GM: It’s not a power that is meant to subjugate, it’s the power of what he embodies and the power of the message he is caring!

WB: My next question is  about Richter: I read about him: ‘When he spoke to the piano, it replied’. I like that, do you know other pianists who can achieve the same effect?
GM: For me, what I am looking for, and sometimes I find it, is complete intimacy with the instrument. Sometimes the piano replies, it is amazing ho wit reacts. It does give what you give to it. Of course, with Martha, there were many moments that I was so moved and amazed by what she was giving and receiving as well. Also I remember I heard a recital last year in Spain with Volodos which was  fantastic too. I just heard the most beautiful recital by Alexandre Kantorov, Chamayou, Beatrice Rana, Yuja Wang…It’s a great time for someone who loves the piano and they are all very different.

WB: One other quote from Pires: ‘Technique doesn’t exist, it’s using your body in order to produce something you want to do and this changes every moment.’
GM: Yes, I agree with that. I think there are some principles, I don’t believe in schools. It’s about how you create sound and metaphores and make it a physical and tangible delivery. It is very personal; however I think there are some things that are harmful to do when you play, certain movements. And there are some other ways that facilitate, but ultimately, once you get passed that, how you create sound that can pierce without it being painful is a very personal moment where your body has to  be at the service of the emotion and the concept you are trying to express. 

WB: Michelangeli said: ‘It’s not a profession to be a pianist, it’s a philosophy, a conception of life.’
GM: Yes, I agree, I think that kind of absolutish view, can probably only be said by a man (laughs) and someone with children, yes, being an artist in music is a philosophy, but then life is full of other things too and you have to navigate that as best as you can. You are a parent, you are a mother, you can’t behind philosophy. For me, and my life has been crazy, the piano is an expression of me and what I have lived and what I try to say about other human beings.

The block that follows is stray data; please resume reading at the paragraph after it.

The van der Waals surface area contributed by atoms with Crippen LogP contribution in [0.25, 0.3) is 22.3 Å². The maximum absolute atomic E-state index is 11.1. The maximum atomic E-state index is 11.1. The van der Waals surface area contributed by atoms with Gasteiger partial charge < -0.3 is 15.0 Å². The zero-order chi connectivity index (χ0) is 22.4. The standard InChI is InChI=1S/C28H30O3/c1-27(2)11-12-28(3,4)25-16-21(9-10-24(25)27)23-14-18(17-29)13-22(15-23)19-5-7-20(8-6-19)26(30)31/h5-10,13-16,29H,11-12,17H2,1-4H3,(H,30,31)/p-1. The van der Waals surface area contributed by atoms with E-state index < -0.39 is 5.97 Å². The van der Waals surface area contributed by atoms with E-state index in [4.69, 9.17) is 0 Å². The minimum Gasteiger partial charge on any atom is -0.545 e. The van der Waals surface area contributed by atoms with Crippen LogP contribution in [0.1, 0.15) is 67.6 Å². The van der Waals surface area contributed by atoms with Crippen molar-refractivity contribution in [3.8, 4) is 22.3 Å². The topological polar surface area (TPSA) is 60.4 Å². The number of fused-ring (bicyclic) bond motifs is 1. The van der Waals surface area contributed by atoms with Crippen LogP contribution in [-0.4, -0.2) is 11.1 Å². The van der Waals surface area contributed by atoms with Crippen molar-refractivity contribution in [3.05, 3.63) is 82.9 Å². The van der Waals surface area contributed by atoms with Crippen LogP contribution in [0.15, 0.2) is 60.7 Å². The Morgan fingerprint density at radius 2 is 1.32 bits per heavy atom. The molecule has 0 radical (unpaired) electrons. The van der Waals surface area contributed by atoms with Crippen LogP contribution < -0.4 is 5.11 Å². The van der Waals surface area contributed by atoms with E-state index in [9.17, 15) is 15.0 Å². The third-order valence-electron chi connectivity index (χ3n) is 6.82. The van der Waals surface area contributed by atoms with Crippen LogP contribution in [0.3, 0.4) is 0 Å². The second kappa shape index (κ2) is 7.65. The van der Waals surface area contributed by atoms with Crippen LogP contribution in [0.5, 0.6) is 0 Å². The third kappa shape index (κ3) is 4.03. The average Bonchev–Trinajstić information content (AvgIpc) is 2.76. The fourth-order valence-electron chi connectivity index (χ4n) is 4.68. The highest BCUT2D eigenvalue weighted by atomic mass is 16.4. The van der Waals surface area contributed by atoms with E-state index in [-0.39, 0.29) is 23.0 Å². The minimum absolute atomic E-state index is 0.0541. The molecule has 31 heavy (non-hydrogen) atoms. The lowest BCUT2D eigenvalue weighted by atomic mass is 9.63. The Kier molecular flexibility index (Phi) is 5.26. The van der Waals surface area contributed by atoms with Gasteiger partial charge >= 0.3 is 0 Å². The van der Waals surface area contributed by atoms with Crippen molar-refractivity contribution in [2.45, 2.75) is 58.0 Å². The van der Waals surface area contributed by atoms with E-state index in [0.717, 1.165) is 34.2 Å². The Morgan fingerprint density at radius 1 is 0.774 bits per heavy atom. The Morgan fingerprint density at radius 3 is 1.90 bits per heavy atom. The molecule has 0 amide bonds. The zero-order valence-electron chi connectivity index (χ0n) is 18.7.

WB: You wrote a very touching story on Facebook yesterday and I was thinking: is it worth all the sacrifices? The music, the piano, the career? 
GM: It was very obvious that I was born to play the piano in a family that is not musical. I tried many times to not do this. The thing is that your nature wins in the end, I don’t see it as a career even though of course I had to go ahead in order to be able to survive a very difficult period of life with my two girls and I was a single mother for 12 years. You have to survive, you have to go on. I see it as living out my nature in the best possible way I can.

WB: Pollini said : ‘The existence of art is one of the greatest gifts to humanity.’ I guess you agree?
GM: Yes, I absolutely do, but I also think that art is much more significant and meaningful when it is used to reveal and to do good. It’s also a very dangerous and damaging tool when it’s used to conceal and to carry messages that go against the welfare of the rest of humanity. Art is a wonderful thing but it also depends on what you use it for.

WB: What do you think about what is happening at the moment in Poland where they have banned Russian music because of the war in Ukraine?
GM: It’s a very delicate situation.  I understand that artists will side with psychopaths, there is a price to pay and there should be. You can’t just go through life because you are an artist and have licences and relationships with despots and murderers and think it is ok because you are an artist. No, it’s not okay, you are a human being, you are not above anyone else. Now, to ban Russian music as a whole, I think it’s punishing Tchaikovsky, Rachmaninov, Shostakovitch, it has nothing to do with this. I understand that it has a very nationalistic kind of character, it is sensitive time in our history now, but I think you have to be fair. 

WB: I think it doesn’t help anybody to say: ‘You can’t play Tchaikovsky 1 now, you have to play another concerto.’ 
GM: I think the connection is too loose, this is not what it should be about.